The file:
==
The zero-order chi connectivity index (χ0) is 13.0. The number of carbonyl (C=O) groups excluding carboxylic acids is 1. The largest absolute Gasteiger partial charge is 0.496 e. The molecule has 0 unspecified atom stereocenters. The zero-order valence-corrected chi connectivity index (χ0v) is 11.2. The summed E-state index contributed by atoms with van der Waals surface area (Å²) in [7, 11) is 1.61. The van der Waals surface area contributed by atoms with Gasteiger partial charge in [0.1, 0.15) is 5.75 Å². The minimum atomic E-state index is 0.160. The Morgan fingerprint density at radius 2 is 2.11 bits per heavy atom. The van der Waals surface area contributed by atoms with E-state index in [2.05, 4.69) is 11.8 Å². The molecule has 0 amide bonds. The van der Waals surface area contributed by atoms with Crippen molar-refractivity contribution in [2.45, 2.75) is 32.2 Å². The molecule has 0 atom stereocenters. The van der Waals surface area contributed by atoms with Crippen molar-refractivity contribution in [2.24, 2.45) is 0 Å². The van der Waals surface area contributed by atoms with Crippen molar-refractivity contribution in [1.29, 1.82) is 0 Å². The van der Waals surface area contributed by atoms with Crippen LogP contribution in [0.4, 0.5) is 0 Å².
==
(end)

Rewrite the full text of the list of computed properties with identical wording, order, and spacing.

The zero-order chi connectivity index (χ0) is 13.0. The number of carbonyl (C=O) groups excluding carboxylic acids is 1. The largest absolute Gasteiger partial charge is 0.496 e. The molecule has 0 unspecified atom stereocenters. The zero-order valence-corrected chi connectivity index (χ0v) is 11.2. The summed E-state index contributed by atoms with van der Waals surface area (Å²) in [7, 11) is 1.61. The van der Waals surface area contributed by atoms with Gasteiger partial charge in [0.1, 0.15) is 5.75 Å². The minimum atomic E-state index is 0.160. The Morgan fingerprint density at radius 2 is 2.11 bits per heavy atom. The van der Waals surface area contributed by atoms with E-state index in [2.05, 4.69) is 11.8 Å². The molecule has 0 amide bonds. The van der Waals surface area contributed by atoms with Crippen molar-refractivity contribution in [2.45, 2.75) is 32.2 Å². The molecule has 0 atom stereocenters. The van der Waals surface area contributed by atoms with Crippen molar-refractivity contribution in [2.24, 2.45) is 0 Å². The van der Waals surface area contributed by atoms with Crippen molar-refractivity contribution in [1.29, 1.82) is 0 Å². The van der Waals surface area contributed by atoms with Crippen LogP contribution in [0.4, 0.5) is 0 Å².